New York University's independent student newspaper, established in 1973.

Washington Square News

New York University's independent student newspaper, established in 1973.

Washington Square News

New York University's independent student newspaper, established in 1973.

Washington Square News

Inside NYU’s Immigrant Rights Clinic

Every year, up to 12 NYU Law students participate in the school’s Immigrant Rights Clinic, where they provide legal representation in immigration cases.
Kevin Wu
File photo: The entrance to Vanderbilt Hall, the main academic building of NYU’s School of Law. (Kevin Wu for WSN)

Every year, up to 12 second and third-year law students work at the School of Law’s Immigrant Rights Clinic — a yearlong course where students provide legal representation in immigration cases for both individuals and community organizations. 

The students take on local and federal cases, including some at the U.S. Supreme Court level, mainly focusing on the intersection of immigration and criminal law, deportation defense and immigrant rights litigation. More recently, the IRC represented Lincoln Junior Smith in an appeal to a six-year-long deportation case, arguing that a crime he had previously been convicted of had wrongly been deemed an aggravated felony. The IRC won the appeal, and Smith will now be able to have an immigration judge hear his case.

Three IRC students, Aidan Langston, Keiana James and Lily Gutterman, argued Smith’s case before a panel of three judges in October 2022. The court released its decision a year later, and found that Smith’s offense did not constitute an aggravated felony.

“These are individuals who have fought so hard for themselves and suffered so much and been through so much,” Langston said in an interview with WSN. “It almost feels like it’s just icing on top of the cake that we also get all this great experience and learning and come out of law school much better prepared to be immigration lawyers.”

IRC students have also represented deported immigrants’ rights activists, asylum seekers and several longtime residents who faced mandatory deportation due to single offenses. 

Although the IRC has seen success in a number of immigration cases, the clinic’s low capacity also means it’s not able to represent a large client base. Nancy Morawetz, the co-director of the IRC and a clinical law professor, said the main reason why the program takes very few cases is due to the cases’ complexity and the clinic’s mission of choosing cases it believes will advance immigration rights.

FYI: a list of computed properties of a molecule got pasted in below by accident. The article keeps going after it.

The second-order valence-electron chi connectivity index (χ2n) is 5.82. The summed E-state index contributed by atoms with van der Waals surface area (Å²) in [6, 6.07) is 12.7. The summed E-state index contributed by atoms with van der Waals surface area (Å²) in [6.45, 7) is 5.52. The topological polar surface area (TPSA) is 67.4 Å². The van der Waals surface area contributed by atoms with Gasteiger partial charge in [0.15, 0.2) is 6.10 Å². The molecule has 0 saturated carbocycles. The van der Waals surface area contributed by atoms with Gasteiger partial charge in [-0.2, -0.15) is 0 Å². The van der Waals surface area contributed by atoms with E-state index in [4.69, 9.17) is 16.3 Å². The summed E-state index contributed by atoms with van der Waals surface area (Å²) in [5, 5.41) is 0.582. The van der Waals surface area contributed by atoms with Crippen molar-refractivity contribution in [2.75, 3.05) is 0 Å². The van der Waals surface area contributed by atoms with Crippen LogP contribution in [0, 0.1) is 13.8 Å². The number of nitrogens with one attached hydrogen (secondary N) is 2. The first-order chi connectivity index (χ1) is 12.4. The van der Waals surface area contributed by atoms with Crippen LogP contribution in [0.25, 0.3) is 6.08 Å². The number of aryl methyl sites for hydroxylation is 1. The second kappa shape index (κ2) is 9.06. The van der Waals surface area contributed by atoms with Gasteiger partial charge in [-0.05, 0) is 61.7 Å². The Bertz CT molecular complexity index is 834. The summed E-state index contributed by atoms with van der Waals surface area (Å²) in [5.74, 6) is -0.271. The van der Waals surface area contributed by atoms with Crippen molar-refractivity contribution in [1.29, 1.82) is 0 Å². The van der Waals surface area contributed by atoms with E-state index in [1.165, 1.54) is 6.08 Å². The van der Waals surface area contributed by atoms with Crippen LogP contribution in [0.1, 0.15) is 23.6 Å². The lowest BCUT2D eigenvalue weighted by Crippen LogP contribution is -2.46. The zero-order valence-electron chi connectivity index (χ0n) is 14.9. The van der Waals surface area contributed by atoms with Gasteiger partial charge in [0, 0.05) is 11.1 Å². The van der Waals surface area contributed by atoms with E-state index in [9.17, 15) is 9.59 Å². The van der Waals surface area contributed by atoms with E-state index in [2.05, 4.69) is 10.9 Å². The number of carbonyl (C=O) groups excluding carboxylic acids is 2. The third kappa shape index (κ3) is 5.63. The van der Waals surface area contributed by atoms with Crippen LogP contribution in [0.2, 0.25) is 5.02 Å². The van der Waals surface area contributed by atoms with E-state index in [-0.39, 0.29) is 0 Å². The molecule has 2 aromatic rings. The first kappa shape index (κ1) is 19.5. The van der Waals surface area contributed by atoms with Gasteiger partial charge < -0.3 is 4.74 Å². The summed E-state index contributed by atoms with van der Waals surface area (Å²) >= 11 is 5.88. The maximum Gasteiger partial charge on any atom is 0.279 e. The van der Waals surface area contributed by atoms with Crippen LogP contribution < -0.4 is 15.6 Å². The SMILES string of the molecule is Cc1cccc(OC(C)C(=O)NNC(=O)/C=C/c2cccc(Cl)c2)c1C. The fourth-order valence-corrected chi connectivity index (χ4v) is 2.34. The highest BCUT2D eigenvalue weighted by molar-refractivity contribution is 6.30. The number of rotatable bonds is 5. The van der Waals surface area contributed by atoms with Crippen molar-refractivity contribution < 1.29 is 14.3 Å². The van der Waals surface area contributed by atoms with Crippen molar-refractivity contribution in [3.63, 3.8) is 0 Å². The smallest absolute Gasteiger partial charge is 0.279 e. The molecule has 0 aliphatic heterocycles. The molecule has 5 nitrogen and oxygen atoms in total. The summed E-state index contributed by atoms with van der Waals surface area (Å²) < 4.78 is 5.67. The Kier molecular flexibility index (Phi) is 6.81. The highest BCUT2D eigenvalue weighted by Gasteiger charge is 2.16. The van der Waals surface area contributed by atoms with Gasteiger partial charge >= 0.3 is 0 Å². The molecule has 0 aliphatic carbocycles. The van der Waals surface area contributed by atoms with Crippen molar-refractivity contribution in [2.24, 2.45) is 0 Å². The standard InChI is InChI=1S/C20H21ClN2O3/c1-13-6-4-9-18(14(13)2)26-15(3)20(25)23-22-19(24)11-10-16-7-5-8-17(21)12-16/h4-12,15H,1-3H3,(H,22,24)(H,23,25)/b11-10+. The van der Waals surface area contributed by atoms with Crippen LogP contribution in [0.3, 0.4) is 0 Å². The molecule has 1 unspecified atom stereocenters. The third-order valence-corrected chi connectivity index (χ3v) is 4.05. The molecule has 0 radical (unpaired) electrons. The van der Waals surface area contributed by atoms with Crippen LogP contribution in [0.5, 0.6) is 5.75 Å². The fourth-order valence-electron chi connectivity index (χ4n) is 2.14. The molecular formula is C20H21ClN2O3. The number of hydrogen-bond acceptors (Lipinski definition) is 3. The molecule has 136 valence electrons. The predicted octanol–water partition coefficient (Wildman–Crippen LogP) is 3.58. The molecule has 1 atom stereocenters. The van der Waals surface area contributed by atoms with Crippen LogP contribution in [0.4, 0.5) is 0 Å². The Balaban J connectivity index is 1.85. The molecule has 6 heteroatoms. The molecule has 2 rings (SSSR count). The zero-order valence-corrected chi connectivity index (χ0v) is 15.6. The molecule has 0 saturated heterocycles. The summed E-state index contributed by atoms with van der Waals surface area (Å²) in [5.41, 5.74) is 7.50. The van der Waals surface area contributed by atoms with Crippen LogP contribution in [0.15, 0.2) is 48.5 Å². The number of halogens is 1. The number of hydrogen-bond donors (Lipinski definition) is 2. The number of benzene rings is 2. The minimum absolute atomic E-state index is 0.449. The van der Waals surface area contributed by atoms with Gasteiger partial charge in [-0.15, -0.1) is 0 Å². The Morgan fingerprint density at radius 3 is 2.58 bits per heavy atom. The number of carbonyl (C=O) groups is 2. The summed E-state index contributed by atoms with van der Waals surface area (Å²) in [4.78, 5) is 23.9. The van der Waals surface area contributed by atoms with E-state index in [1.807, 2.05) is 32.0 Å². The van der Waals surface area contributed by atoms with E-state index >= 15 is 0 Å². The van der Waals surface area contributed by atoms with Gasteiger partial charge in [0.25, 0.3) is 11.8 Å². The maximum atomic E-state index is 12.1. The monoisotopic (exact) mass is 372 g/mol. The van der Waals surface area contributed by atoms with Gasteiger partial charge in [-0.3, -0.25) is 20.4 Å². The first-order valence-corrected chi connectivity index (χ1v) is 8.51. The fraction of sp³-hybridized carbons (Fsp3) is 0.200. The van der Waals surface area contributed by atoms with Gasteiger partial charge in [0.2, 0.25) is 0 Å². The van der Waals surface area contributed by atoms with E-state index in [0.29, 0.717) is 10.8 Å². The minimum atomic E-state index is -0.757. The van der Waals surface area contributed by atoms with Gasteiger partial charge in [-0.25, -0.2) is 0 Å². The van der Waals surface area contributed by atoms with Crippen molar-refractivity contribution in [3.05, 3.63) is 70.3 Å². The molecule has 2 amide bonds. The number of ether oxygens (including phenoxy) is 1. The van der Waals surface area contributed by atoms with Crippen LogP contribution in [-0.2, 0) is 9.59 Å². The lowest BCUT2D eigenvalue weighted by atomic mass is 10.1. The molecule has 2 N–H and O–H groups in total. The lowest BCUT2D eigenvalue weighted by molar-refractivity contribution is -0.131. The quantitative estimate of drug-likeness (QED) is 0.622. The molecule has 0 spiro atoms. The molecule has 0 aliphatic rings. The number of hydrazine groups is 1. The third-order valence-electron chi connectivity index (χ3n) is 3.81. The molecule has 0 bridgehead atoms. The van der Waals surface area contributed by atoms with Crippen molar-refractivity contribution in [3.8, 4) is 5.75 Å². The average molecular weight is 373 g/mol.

Gabriela MacPherson, an NYU Law student who is currently at the clinic, said that advocacy isn’t accessible to everyone and that the IRC’s limited client base and eligibility rules limit its reach.

“It’s really a shame that the system creates this circumstance where people who are in dire need are not seen as being in that much dire need,” MacPherson said in an interview with WSN. “It’s unfortunate that we have to work within that system sometimes and try to garner support for our clients even though we know that not everyone is able to access that support.”

As of December 2022, the backlog of asylum cases in U.S. immigration courts was at over 800,000, with wait times for hearings averaging more than than four years, according to a January 2023 report from Transactional Records Access Clearinghouse. Langston said the clinic allows lawyers to dedicate most of their attention to a small number of cases, which is not always possible for other immigration attorneys.

“It’s awesome to be able to do really in-depth representation — really throw everything at a case in a way that may not be possible if a lawyer had 20 cases,” Langston said. “You’re not going to be able to pour all of your energy into one. Whereas in the clinic, you really can because you have one or two cases at a time.”

Contact Mariapaula Gonzalez at [email protected].

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About the Contributor
Kevin Wu
Kevin Wu, Digital Director
Kaiyu (Kevin) Wu is a senior double-majoring in Media, Culture, and Communication and Journalism. He directs everything digital at WSN. You can directly reach him digitally at [email protected].

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